Grasshoper Warbler; the value of mentors; a singing nightingale elicits bittersweet emotions; a desire to give comfort to others in time of need; quite a lot of orchids, and Dad gets his athletics colours.
On April 27th 1948:
An entomological friend of Barry’s came down from Bradford today to go with him for Scarlet Tiger caterpillars. He remarked upon the wealth of blossom on the flowering trees and shrubs down here and said that Spring in the south seemed a good three weeks in advance of Yorkshire… Nightingales were singing all along the banks of the river [Itchen] and a Grasshopper Warbler was also heard.
“Grasshopper Warbler” is underlined, so I think it was probably a new species for the family. I well remember, in the early 1970s, being desperate to see and hear my first Grasshopper Warbler and being directed by Gran to the scrub below Farley Mount, to where I cycled at the crack of dawn one Spring morning. There, I had success, gaining more pleasure from hearing the remarkable song of an individual that climbed to the top of a hawthorn bush, than from the mediocre view of a brown dot, pre telescope days, through a heavy pair of 10 x 50s.
Two grass snakes are found on the heather bank opposite on the 28th and Gran hears many lizards scuttling away at her approach. And she writes of that tiny little pea-flower:
On the rough ground opposite, that fascinating small flower Ornithopus perpusillus (Common Birdsfoot) is open, its minute pink-striped flowers and dainty leaves making it a thing of great beauty in spite of its small size.
Another entomologist friend called today and was much taken with Barry’s Lappet caterpillars and asked permission to borrow one tomorrow to illustrate a lecture he is giving. Later he returned, however, and suggested taking Barry to look for some this evening. This they did and much to their delight, found eight.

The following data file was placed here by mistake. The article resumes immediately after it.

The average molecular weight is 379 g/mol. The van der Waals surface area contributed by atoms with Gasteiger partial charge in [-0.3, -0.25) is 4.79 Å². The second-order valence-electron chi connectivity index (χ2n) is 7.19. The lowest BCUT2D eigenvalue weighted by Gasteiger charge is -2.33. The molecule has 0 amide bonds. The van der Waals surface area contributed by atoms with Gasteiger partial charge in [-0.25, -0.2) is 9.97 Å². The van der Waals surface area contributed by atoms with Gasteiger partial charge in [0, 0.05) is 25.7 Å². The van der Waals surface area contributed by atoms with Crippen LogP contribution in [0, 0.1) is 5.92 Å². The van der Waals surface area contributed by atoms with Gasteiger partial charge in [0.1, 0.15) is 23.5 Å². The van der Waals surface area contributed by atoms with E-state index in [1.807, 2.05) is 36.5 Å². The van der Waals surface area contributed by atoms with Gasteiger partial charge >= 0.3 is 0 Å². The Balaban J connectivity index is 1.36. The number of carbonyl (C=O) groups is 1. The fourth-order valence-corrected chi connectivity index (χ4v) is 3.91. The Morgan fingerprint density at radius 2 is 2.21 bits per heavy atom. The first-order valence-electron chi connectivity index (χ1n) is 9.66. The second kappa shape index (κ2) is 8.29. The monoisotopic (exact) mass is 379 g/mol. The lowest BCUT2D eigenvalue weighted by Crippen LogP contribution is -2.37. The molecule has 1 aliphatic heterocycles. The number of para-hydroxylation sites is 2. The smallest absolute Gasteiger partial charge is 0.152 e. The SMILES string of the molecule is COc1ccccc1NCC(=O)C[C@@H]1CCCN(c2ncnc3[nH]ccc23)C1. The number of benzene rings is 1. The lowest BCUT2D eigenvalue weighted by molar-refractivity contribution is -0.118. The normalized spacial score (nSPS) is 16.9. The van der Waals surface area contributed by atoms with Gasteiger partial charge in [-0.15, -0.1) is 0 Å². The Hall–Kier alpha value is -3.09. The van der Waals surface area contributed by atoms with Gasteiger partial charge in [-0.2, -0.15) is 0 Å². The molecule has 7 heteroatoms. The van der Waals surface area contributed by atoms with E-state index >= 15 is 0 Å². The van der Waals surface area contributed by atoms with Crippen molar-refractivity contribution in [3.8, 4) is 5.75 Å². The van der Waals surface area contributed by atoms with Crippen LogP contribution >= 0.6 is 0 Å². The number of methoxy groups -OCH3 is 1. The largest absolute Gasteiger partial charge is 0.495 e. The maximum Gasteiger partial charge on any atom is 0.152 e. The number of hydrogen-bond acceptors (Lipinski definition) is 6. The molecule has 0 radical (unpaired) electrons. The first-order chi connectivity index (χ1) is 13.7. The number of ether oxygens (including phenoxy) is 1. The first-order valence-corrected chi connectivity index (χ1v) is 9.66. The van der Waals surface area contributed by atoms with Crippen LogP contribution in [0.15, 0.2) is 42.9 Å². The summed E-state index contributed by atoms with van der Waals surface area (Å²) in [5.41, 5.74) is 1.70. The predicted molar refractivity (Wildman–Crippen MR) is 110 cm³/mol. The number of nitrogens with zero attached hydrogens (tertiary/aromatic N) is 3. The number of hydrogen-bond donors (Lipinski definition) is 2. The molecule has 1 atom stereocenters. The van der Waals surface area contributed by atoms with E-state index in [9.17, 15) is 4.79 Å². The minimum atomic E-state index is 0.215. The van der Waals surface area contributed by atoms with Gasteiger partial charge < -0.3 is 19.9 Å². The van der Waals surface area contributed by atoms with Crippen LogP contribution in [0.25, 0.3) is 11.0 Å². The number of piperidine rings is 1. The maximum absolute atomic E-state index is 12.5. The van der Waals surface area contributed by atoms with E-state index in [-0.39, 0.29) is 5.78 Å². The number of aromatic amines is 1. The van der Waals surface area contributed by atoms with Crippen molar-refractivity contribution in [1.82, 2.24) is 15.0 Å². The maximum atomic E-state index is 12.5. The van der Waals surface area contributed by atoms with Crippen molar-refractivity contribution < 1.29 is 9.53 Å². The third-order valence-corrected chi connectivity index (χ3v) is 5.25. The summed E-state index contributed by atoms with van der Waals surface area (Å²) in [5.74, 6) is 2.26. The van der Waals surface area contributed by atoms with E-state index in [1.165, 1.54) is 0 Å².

Shopping in Southampton and Eastleigh feature during the last days of the month, and these sorties are clearly stressful for Gran, partly the result of having to forage for groceries in short supply, post-war rationing still being a feature of daily life. On the way home from Eastleigh she hears a Nightingale in song and:
I stood awhile in rapt admiration, longing to linger and forget the scramble and hustle of shopping amid the restrictions and shortages…It is wonderful to feel the rising ecstasy within me but it hurts intolerably at the same time. Is there something queer about me or do other naturalists feel the same?
Gran is developing a close relationship with, I think, Adrian’s mother, for she writes this on the last day of April:
“A man shall be as an hiding place from the wind and the covert from the tempest” Isaiah Ch.xxxii. v.2. Isaiah was speaking of the Messiah and this is a beautiful imagery beautifully worded. There are many occasions in our life when an ordinary man or woman can be a hiding place from the wind for someone. I have found such a human ‘covert’ when I most badly needed her and…if I look on life with ready sympathy I, too, can give security and comfort to others in their time of need.
On the afternoon of May 2nd, Gran:
…went out among all that we love, you and I, far away from crowds and noise.
At the white bridge in Hocombe Road, while hearing a Nightingale singing and the distant tinkle of a sheep bell, she collects some White Deadnettle – the foodplant for Dad’s Garden Tiger larvae.
She notes that the Plane trees and Walnut in Hursley are in flower, and their new leaves just appearing. And at Farley Mount:
Many summer flowers are already blooming and the various perfumes make one feel a little “heady”, especially the May, whose fragrance today was, at times, overwhelmingly sweet.
She loves the abundance and variety of the wayside flowers, noting many, including Chelidonium majus (Greater Celandine):
…so mis-named in its English nomenclature, for it is a member of the Poppy family and not a Buttercup at all as is the Lesser Celandine.
But I deplore the tidying fits which attack farmers and District Councils at this time of year. Why must they choose now to cut and trim hedges and mow down the wild flowers of the lanes? I hate to see the birds deprived of their nesting sites and the flowers mutilated, but I suppose I have not got a tidy mind – I prefer to see the countryside rampant in all its generous fruitfulness as God intended it to be.